If you read my earlier Publishing NestJS Packages with npm article, you may have noticed that the structure of this package (e.g., the package.json file, the tsconfig.json file, the presence of the index.ts file in the root folder) follows that pattern exactly. As a result, publishing this package is as simple as this (assuming you have an npmjs.com account, that is):

npm publish
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Seriously, that's it!

Of course, you can always use this ready-made @nestjsplus/knex package, built exactly as describe in this article.

Not Just External APIs!

The @nestjsplus/dyn-schematics package not only supports generating a standalone package, as described so far, but also generating a regular dynamic module inside an existing project. I won't cover that in detail here, but the use-case is simple. Let's say you're building a ConfigModule for use within a project. Simply scaffold it with the dynmod schematic (instead of dynpkg), and it will generate a new dynamic module into your existing project, fully ready for you to implement the details of your register() and registerAsync() static methods.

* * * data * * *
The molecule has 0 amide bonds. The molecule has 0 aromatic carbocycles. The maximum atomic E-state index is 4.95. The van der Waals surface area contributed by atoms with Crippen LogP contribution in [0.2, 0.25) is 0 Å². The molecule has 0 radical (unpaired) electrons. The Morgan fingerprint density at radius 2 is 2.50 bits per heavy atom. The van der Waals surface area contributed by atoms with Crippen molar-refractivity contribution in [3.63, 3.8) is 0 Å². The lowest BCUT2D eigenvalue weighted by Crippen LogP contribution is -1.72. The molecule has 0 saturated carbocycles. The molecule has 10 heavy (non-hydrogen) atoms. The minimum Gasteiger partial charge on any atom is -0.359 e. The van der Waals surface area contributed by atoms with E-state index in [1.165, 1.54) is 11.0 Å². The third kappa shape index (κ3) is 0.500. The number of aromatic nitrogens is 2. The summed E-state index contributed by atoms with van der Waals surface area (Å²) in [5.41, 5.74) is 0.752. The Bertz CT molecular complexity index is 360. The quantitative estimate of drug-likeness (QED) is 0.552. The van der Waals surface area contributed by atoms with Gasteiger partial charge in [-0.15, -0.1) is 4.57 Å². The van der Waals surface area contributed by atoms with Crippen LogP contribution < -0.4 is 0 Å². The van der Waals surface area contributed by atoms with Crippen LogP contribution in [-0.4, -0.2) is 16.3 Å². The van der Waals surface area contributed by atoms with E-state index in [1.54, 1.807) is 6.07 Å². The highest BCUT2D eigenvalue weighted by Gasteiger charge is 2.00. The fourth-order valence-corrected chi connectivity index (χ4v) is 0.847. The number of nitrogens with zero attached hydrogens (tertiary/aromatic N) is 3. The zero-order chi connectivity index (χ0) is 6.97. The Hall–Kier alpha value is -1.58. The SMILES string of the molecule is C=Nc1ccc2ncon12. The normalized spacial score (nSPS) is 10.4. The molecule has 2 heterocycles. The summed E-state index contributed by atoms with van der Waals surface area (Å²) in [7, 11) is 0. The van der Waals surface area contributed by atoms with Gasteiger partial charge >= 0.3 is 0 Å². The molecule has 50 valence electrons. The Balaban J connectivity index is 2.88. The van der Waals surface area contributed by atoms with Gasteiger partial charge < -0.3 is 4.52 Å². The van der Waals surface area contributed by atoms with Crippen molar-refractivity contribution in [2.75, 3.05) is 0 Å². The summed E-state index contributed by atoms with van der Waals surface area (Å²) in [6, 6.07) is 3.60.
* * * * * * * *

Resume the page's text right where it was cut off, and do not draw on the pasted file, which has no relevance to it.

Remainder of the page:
This works exactly like the normal CLI commands for adding elements like controllers, services, and modules. In fact, its behavior is very parallel to nest generate module. It builds the dynamic module and all its parts (which look quite similar to what we've seen in this article, minus the top level Nest application components) in a folder inside your project, and wires them up to the rest of the project just as the normal module schematic does. Read more about it at the github page for @nestjsplus/dyn-schematics. This use-case (adding a dynamic module to an existing project) is covered here. You can easily give it a quick dry run inside an existing Nest project with:

nest g -c @nestjsplus/dyn-schematics dynmod myNewModule --dry-run
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Conclusion